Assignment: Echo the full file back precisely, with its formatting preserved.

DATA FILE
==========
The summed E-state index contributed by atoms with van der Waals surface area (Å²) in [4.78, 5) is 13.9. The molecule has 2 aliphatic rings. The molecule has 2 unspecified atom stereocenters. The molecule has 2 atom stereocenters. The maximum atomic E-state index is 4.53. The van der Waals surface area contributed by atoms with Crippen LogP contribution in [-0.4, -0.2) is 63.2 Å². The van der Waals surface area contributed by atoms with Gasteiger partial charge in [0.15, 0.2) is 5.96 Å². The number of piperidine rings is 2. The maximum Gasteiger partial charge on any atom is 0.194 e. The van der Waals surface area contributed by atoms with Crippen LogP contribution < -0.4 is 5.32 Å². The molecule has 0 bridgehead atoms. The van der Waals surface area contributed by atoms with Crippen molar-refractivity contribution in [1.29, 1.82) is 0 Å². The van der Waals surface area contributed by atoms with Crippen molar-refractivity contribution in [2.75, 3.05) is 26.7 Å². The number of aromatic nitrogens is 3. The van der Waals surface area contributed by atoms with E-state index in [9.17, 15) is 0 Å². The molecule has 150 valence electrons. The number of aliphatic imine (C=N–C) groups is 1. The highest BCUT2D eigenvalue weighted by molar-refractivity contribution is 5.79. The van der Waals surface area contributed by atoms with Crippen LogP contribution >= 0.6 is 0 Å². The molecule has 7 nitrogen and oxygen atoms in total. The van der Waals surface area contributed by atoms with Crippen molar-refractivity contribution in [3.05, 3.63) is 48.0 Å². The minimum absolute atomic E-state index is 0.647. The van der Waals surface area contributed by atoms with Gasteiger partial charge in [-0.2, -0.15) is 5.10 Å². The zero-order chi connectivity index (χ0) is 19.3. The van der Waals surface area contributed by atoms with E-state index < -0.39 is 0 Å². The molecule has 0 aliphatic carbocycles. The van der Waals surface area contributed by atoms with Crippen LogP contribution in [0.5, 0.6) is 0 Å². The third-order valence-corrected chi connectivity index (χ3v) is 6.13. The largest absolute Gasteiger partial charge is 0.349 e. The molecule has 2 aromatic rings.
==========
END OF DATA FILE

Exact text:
The summed E-state index contributed by atoms with van der Waals surface area (Å²) in [4.78, 5) is 13.9. The molecule has 2 aliphatic rings. The molecule has 2 unspecified atom stereocenters. The molecule has 2 atom stereocenters. The maximum atomic E-state index is 4.53. The van der Waals surface area contributed by atoms with Crippen LogP contribution in [-0.4, -0.2) is 63.2 Å². The van der Waals surface area contributed by atoms with Gasteiger partial charge in [0.15, 0.2) is 5.96 Å². The number of piperidine rings is 2. The maximum Gasteiger partial charge on any atom is 0.194 e. The van der Waals surface area contributed by atoms with Crippen LogP contribution < -0.4 is 5.32 Å². The molecule has 0 bridgehead atoms. The van der Waals surface area contributed by atoms with Crippen molar-refractivity contribution in [1.29, 1.82) is 0 Å². The van der Waals surface area contributed by atoms with Crippen molar-refractivity contribution in [2.75, 3.05) is 26.7 Å². The number of aromatic nitrogens is 3. The van der Waals surface area contributed by atoms with E-state index in [9.17, 15) is 0 Å². The molecule has 150 valence electrons. The number of aliphatic imine (C=N–C) groups is 1. The highest BCUT2D eigenvalue weighted by molar-refractivity contribution is 5.79. The van der Waals surface area contributed by atoms with Crippen LogP contribution >= 0.6 is 0 Å². The molecule has 7 nitrogen and oxygen atoms in total. The van der Waals surface area contributed by atoms with Crippen molar-refractivity contribution in [3.05, 3.63) is 48.0 Å². The minimum absolute atomic E-state index is 0.647. The van der Waals surface area contributed by atoms with Gasteiger partial charge in [-0.2, -0.15) is 5.10 Å². The zero-order chi connectivity index (χ0) is 19.3. The van der Waals surface area contributed by atoms with E-state index < -0.39 is 0 Å². The molecule has 0 aliphatic carbocycles. The van der Waals surface area contributed by atoms with Crippen LogP contribution in [0.5, 0.6) is 0 Å². The third-order valence-corrected chi connectivity index (χ3v) is 6.13. The largest absolute Gasteiger partial charge is 0.349 e. The molecule has 2 aromatic rings.